A recent survey by College Pulse and the Religious Exemption Accountability Project (REAP) detailed the harsh realities of LGBTQ+ students at Christian colleges. According to this survey, queer students at Christian universities are more likely to face harassment, isolation, and other adverse events, all of which create starkly different mental health outcomes than those of their cisgender-heterosexual peers.
The report was conducted between January 28 and February 6, 2021 on 3,000 LGBTQ+ students enrolled in four-year degree programs at Christian colleges and universities. Findings demonstrate that 12% of students identify as non-heterosexual, 2% of students identify as a gender minority, and most of these sexual and gender minority students are closeted.
The report details responses from queer students at Christian colleges, most of which are members of the Council for Christian Colleges & Universities (CCCU). Sexual minority students were three times more likely to report depression and anxiety, and just as likely to have seriously considered suicide.
Gender-nonconforming students are at an even higher risk; on average, gender minority students experience double the number of adverse experiences, are seven times more likely to experience sexual assault, and 22% have reported bullying. Nearly half (47%) of gender minority students at these Christian universities reported feeling they do not belong on their campus, compared to 29% of sexual minority students, and 17% of straight students. These realities contribute to vastly different collegiate and mental health experiences for queer students compared to straight students.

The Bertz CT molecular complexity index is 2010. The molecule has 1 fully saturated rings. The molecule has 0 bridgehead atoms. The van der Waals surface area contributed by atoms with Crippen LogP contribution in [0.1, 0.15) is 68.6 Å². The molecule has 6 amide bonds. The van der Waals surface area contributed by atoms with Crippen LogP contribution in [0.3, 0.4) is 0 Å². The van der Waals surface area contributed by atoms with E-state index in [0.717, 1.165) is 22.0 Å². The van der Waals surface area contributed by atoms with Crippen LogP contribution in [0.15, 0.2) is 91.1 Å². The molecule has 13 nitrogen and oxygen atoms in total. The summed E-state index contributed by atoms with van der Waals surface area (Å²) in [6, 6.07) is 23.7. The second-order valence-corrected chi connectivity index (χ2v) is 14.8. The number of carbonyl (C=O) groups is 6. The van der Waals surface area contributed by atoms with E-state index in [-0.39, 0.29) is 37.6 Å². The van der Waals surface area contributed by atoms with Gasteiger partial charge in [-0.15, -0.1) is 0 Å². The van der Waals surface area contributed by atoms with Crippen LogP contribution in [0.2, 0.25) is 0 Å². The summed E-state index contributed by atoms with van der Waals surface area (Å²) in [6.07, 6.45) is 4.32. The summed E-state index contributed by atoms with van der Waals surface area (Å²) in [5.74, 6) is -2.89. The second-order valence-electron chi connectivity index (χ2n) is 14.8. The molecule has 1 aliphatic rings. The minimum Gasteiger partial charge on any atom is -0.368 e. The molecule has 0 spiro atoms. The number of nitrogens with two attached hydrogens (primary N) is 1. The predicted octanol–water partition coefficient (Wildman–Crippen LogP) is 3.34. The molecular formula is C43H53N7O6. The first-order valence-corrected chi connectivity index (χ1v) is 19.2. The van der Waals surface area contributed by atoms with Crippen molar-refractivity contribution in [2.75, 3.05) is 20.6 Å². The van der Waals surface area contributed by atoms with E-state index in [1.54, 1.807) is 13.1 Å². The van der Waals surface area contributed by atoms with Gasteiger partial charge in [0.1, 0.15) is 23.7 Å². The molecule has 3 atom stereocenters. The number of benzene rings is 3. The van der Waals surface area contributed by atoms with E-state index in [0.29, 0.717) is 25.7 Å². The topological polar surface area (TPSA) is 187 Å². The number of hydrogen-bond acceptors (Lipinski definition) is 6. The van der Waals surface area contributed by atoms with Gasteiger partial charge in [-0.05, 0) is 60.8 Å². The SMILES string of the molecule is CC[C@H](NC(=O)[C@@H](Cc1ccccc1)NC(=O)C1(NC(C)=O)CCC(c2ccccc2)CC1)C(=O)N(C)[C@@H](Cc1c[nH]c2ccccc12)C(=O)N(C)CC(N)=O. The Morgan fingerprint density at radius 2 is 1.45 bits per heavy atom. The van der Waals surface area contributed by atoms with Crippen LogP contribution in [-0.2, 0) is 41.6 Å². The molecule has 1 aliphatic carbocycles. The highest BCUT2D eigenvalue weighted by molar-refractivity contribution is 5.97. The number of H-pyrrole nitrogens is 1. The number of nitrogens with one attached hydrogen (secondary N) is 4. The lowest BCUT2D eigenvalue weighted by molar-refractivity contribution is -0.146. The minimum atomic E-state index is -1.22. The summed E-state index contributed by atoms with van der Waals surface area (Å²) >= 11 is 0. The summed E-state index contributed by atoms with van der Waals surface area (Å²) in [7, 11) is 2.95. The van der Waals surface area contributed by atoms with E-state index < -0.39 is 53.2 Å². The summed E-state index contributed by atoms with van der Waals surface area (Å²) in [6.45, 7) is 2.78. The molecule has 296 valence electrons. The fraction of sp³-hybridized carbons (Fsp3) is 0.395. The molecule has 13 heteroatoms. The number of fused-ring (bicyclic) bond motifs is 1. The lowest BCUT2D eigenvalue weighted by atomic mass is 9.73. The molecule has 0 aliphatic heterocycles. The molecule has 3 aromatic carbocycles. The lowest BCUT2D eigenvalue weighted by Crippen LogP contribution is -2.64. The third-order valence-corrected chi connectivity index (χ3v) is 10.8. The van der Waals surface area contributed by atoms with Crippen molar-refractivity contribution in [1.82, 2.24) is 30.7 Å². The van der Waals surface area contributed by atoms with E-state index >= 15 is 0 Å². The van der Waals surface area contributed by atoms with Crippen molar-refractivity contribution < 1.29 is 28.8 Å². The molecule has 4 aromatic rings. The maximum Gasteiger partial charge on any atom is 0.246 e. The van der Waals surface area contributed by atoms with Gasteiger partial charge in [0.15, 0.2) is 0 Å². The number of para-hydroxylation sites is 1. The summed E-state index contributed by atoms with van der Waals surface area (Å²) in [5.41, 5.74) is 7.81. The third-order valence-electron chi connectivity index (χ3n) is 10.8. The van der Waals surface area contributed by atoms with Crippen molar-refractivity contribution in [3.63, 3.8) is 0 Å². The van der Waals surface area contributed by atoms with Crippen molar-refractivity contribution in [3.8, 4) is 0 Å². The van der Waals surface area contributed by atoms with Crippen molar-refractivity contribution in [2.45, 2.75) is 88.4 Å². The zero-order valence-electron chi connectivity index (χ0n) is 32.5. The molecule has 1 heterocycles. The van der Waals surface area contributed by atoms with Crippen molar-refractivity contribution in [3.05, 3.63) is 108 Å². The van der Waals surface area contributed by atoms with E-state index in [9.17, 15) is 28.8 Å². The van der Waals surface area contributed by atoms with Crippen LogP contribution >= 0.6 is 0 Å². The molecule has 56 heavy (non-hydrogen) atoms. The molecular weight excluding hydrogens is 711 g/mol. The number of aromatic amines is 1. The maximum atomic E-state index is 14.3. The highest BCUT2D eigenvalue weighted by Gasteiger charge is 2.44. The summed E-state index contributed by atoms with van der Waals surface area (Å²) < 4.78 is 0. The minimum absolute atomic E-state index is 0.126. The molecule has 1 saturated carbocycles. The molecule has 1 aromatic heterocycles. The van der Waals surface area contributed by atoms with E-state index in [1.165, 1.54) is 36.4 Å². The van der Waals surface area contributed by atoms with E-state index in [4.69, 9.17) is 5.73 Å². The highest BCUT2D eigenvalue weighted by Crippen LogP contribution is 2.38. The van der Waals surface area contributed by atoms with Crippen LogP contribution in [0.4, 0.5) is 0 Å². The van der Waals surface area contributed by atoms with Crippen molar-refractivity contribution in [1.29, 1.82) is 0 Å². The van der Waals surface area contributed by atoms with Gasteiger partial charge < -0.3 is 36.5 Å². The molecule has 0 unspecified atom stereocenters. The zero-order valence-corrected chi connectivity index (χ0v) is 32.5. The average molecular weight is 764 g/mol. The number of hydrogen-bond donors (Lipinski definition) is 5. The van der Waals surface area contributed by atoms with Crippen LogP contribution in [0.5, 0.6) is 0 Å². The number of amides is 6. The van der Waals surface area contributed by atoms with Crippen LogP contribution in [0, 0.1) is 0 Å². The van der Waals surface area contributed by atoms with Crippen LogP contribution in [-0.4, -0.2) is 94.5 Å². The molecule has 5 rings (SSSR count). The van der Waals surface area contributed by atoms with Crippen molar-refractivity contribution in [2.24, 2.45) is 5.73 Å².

This survey was commissioned by the REAP, an organization dedicated to advocating for the empowerment of queer students at taxpayer-funded religious colleges and universities. REAP is led by Director Paul Southwick, a queer lawyer who attended a Christian University and represents LGBTQ+ students, children, and employees in civil rights matters.
“This discrimination and abuse is funded by taxpayers. These findings should serve as a wake-up call for all higher education stakeholders to address the ongoing abuse taking place at publicly funded institutions,” said Southwick. He also explained that many Christian schools, while private, still receive federal funding in the form of grants and student financial aid.
LGBTQ+ anti-discrimination protections in education were greatly expanded under Title IX during the Obama administration and the Biden
administration’s recent order to federally protect sexual orientation has put this issue under increased scrutiny. However, private colleges that receive federal funding can still claim an exemption on religious grounds. This poses a concerning fate for queer students at Christian universities and holds implications for our own private Christian university.
Eastern University receives funding from the CCCU as well as the federal government. Eastern has very unclear narratives for queer students who attend the university, as well as for its faculty and staff members. Our queer students are not exempt from the statistics revealed by this report and are not fully protected by our student codes of conduct. Though students at Eastern University are permitted to be out on campus, the university’s stance on the LGBTQ+ issue is ambiguous. Class after class of students have raised concerns on the implications of this stance for the safety and well-being of queer students attending Eastern University.
A class action lawsuit has been filed against the Department of Education over this rights violation, including students from Eastern University and associated colleges.
For more information about the Religious Exemption Accountability Project, or to join the fight, visit reap.org.
Sources: REAP.org, NBC, The Collegiate Post, Metro